Ron DeSantis knows about the Groveland Four; but Florida’s Board of Education fails to mention it in Florida’s history curriculum. One of DeSantis’s first acts during his first term as Governor was to issue a pardon for the Groveland Four. In his own words, he acknowledged their history had been wrongly told for seventy years. Now he’s removed their history entirely.
“For seventy years, these four men have had their history wrongly written for crimes they did not commit. As I have said before, while that is a long time to wait, it is never too late to do the right thing. I believe the rule of law is society’s sacred bond. When it is trampled, we all suffer. For the Groveland Four, the truth was buried. The Perpetrators celebrated. But justice has cried out from that day until this. I would like to thank CFO Patronis, Attorney General Moody, and Agriculture Commissioner Fried for their support.” —Gov. Ron DeSantis, 2019
Much has been made about the new Florida’s State Academic Guidelines for Black history. To be fair, they are far more wide-ranging and inclusive than one might gather without reading the document. They also omit critical portions of Black history, including the Compromise of 1877 and Posse Comitatus, which combined ended the Reconstruction Era. There’s no mention of the partus sequitur ventrem laws, which reshaped enslavement, defining who was a slave. The Groveland Four was left out, presumably because white Floridians don’t look good.
Early in my writing career, I met a former classmate from Fisk University at a funeral. I hadn’t seen Malcolm Cunningham, an attorney in South Florida, for thirty years. He was familiar with some of my writings and made a suggestion that changed my perspective on history. He told me to find the non-fiction book, “Devil in the Grove: Thurgood Marshall, the Groveland Boys, and the Dawn of a New America. It was written by Gilbert King and won a Pulitzer Prize. I heartily recommend it to all; now on with the story.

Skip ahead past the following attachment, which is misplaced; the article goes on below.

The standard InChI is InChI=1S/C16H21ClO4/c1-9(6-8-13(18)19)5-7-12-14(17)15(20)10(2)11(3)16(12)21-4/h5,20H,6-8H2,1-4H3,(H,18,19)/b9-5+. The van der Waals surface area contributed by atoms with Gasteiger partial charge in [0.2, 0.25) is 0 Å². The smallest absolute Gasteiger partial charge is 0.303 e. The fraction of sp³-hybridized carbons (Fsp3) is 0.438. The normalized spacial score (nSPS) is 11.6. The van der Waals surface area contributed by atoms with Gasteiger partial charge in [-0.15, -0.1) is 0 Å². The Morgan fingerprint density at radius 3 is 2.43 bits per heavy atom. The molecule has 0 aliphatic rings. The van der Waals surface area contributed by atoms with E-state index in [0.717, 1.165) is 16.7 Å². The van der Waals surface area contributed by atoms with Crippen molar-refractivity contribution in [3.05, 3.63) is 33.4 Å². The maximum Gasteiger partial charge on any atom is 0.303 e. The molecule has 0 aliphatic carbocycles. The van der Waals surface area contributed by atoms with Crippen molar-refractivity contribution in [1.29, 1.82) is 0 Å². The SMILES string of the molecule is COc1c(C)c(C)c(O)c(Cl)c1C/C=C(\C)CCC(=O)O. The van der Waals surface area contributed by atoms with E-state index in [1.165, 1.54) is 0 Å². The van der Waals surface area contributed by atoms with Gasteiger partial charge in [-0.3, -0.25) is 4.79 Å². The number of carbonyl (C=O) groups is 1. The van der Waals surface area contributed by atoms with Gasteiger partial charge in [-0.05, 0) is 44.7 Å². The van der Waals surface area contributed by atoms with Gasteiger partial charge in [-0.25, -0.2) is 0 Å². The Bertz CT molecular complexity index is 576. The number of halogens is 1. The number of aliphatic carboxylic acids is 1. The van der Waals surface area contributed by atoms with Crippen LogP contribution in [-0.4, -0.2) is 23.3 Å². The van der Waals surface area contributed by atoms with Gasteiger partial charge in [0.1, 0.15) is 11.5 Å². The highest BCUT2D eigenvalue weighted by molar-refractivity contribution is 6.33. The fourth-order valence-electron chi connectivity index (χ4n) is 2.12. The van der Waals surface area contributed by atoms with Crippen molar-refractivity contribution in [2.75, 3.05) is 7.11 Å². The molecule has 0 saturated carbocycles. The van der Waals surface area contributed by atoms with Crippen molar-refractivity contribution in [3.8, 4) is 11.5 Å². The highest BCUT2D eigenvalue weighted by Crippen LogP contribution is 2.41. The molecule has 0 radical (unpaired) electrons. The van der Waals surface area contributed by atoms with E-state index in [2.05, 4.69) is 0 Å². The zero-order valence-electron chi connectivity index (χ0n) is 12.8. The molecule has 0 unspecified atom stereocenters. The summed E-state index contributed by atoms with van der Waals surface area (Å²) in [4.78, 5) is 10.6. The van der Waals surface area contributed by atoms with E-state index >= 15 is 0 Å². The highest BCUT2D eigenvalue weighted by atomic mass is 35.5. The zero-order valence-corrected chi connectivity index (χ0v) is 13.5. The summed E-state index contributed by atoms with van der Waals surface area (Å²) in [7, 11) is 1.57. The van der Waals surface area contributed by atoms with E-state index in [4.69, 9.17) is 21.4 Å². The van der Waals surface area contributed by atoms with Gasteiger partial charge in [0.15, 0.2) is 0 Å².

On July 16, 1949, seventeen-year-old Norma Padgett claimed four Black men raped her and assaulted her husband in Groveland, Florida. Groveland was aptly named, mainly consisting of citrus groves. Shortly after she complained to authorities, two suspects, Walter Irvin (twenty-two) and Samuel Shepherd (twenty-two), were arrested and taken to a secluded spot. The perpetrators beat the pair with blackjacks, hit, and stomped them until they got a confession from Shepherd; Irvin never confessed. They were asked if they had picked up a white girl and taken her to the alleged crime scene. Shepherd’s shoes were compared to footprints at the scene but didn’t match. The pair of suspects was taken to the Tavares jail basement, where they were cuffed to overhead pipes and beaten some more.
Charles Greenlee (sixteen) was waiting for his friend Ernest Thomas, who was helping him to find work. When Lake County deputies arrested him, he was waiting for Thomas at a train depot. The teenager was beaten as well, until he confessed. Thomas eluded capture and got out of Lake County. He was found 200 miles away in Madison County, sleeping under a tree. A posse shot him over 400 times. A coroner’s jury found it “justifiable homicide.”
NAACP activist Harry T. Moore from Mims, Florida, began fundraising to aid the three living suspects. Moore founded the Progressive Voters League, which registered over 100,000 Black voters over the years. Moore was the President of the Brevard County NAACP and was pushing the NAACP Legal Defense Fund to get involved. Moore was not only responsible for getting attorney Thurgood Marshall involved but also spearheaded a letter-writing campaign to the Governor, including demands that Sheriff Willis V. McCall be investigated for his brutal treatment of prisoners.